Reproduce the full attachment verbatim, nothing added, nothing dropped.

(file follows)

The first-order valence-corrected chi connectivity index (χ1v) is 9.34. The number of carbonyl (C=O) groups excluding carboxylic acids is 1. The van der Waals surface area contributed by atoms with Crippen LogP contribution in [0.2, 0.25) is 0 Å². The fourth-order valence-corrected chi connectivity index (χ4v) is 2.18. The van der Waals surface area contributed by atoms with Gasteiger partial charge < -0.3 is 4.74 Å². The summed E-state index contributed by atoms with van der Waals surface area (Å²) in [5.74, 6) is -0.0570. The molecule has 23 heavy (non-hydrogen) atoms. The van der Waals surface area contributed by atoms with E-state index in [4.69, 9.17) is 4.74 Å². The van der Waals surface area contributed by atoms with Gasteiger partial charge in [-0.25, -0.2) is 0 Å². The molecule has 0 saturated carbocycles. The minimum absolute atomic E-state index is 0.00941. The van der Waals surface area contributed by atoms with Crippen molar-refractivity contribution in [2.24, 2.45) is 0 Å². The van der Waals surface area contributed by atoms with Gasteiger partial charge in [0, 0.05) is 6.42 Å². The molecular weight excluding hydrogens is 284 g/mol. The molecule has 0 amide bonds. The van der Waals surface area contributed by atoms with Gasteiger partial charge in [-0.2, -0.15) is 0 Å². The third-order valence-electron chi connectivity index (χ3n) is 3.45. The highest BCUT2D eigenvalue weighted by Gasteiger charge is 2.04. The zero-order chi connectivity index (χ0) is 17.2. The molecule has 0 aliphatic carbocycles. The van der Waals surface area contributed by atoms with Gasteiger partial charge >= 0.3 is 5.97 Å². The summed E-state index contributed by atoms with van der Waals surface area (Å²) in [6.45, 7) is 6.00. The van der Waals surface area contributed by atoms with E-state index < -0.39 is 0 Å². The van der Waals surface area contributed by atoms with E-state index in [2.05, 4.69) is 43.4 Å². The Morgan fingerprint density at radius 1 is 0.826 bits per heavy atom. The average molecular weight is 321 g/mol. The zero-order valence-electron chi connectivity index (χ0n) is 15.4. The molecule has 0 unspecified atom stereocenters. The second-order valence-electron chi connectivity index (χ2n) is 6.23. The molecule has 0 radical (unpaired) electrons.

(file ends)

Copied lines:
The first-order valence-corrected chi connectivity index (χ1v) is 9.34. The number of carbonyl (C=O) groups excluding carboxylic acids is 1. The van der Waals surface area contributed by atoms with Crippen LogP contribution in [0.2, 0.25) is 0 Å². The fourth-order valence-corrected chi connectivity index (χ4v) is 2.18. The van der Waals surface area contributed by atoms with Gasteiger partial charge < -0.3 is 4.74 Å². The summed E-state index contributed by atoms with van der Waals surface area (Å²) in [5.74, 6) is -0.0570. The molecule has 23 heavy (non-hydrogen) atoms. The van der Waals surface area contributed by atoms with E-state index in [4.69, 9.17) is 4.74 Å². The van der Waals surface area contributed by atoms with Gasteiger partial charge in [-0.25, -0.2) is 0 Å². The molecule has 0 saturated carbocycles. The minimum absolute atomic E-state index is 0.00941. The van der Waals surface area contributed by atoms with Crippen molar-refractivity contribution in [2.24, 2.45) is 0 Å². The van der Waals surface area contributed by atoms with Gasteiger partial charge in [0, 0.05) is 6.42 Å². The molecular weight excluding hydrogens is 284 g/mol. The molecule has 0 amide bonds. The van der Waals surface area contributed by atoms with Gasteiger partial charge in [-0.2, -0.15) is 0 Å². The third-order valence-electron chi connectivity index (χ3n) is 3.45. The highest BCUT2D eigenvalue weighted by Gasteiger charge is 2.04. The zero-order chi connectivity index (χ0) is 17.2. The molecule has 0 aliphatic carbocycles. The van der Waals surface area contributed by atoms with Gasteiger partial charge >= 0.3 is 5.97 Å². The summed E-state index contributed by atoms with van der Waals surface area (Å²) in [6.45, 7) is 6.00. The van der Waals surface area contributed by atoms with E-state index < -0.39 is 0 Å². The van der Waals surface area contributed by atoms with E-state index in [2.05, 4.69) is 43.4 Å². The Morgan fingerprint density at radius 1 is 0.826 bits per heavy atom. The average molecular weight is 321 g/mol. The zero-order valence-electron chi connectivity index (χ0n) is 15.4. The molecule has 0 unspecified atom stereocenters. The second-order valence-electron chi connectivity index (χ2n) is 6.23. The molecule has 0 radical (unpaired) electrons.